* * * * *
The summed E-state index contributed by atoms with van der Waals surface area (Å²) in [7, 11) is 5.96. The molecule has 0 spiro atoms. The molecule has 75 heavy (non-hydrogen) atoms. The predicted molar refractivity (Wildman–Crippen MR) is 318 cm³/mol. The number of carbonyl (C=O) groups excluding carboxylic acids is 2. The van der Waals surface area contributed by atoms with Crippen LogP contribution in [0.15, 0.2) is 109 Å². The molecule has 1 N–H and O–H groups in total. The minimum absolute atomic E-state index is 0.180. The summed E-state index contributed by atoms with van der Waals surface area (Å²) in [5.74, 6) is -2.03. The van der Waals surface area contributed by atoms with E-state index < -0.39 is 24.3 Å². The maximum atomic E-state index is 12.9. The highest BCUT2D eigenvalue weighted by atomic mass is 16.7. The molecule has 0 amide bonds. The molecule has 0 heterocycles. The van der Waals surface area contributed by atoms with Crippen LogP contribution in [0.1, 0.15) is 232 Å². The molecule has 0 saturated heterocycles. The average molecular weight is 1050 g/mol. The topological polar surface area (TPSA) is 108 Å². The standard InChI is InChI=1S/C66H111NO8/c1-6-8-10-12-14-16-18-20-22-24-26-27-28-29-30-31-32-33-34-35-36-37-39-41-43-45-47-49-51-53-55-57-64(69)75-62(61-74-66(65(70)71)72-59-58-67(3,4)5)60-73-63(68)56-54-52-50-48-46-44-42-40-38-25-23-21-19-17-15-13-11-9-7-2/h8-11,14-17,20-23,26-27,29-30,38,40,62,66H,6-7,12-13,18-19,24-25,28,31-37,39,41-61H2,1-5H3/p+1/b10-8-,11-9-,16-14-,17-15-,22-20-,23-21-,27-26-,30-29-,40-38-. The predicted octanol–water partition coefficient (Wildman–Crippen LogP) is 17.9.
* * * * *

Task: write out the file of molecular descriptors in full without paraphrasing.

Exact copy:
The summed E-state index contributed by atoms with van der Waals surface area (Å²) in [7, 11) is 5.96. The molecule has 0 spiro atoms. The molecule has 75 heavy (non-hydrogen) atoms. The predicted molar refractivity (Wildman–Crippen MR) is 318 cm³/mol. The number of carbonyl (C=O) groups excluding carboxylic acids is 2. The van der Waals surface area contributed by atoms with Crippen LogP contribution in [0.15, 0.2) is 109 Å². The molecule has 1 N–H and O–H groups in total. The minimum absolute atomic E-state index is 0.180. The summed E-state index contributed by atoms with van der Waals surface area (Å²) in [5.74, 6) is -2.03. The van der Waals surface area contributed by atoms with E-state index < -0.39 is 24.3 Å². The maximum atomic E-state index is 12.9. The highest BCUT2D eigenvalue weighted by atomic mass is 16.7. The molecule has 0 amide bonds. The molecule has 0 heterocycles. The van der Waals surface area contributed by atoms with Crippen LogP contribution in [0.1, 0.15) is 232 Å². The molecule has 0 saturated heterocycles. The average molecular weight is 1050 g/mol. The topological polar surface area (TPSA) is 108 Å². The standard InChI is InChI=1S/C66H111NO8/c1-6-8-10-12-14-16-18-20-22-24-26-27-28-29-30-31-32-33-34-35-36-37-39-41-43-45-47-49-51-53-55-57-64(69)75-62(61-74-66(65(70)71)72-59-58-67(3,4)5)60-73-63(68)56-54-52-50-48-46-44-42-40-38-25-23-21-19-17-15-13-11-9-7-2/h8-11,14-17,20-23,26-27,29-30,38,40,62,66H,6-7,12-13,18-19,24-25,28,31-37,39,41-61H2,1-5H3/p+1/b10-8-,11-9-,16-14-,17-15-,22-20-,23-21-,27-26-,30-29-,40-38-. The predicted octanol–water partition coefficient (Wildman–Crippen LogP) is 17.9.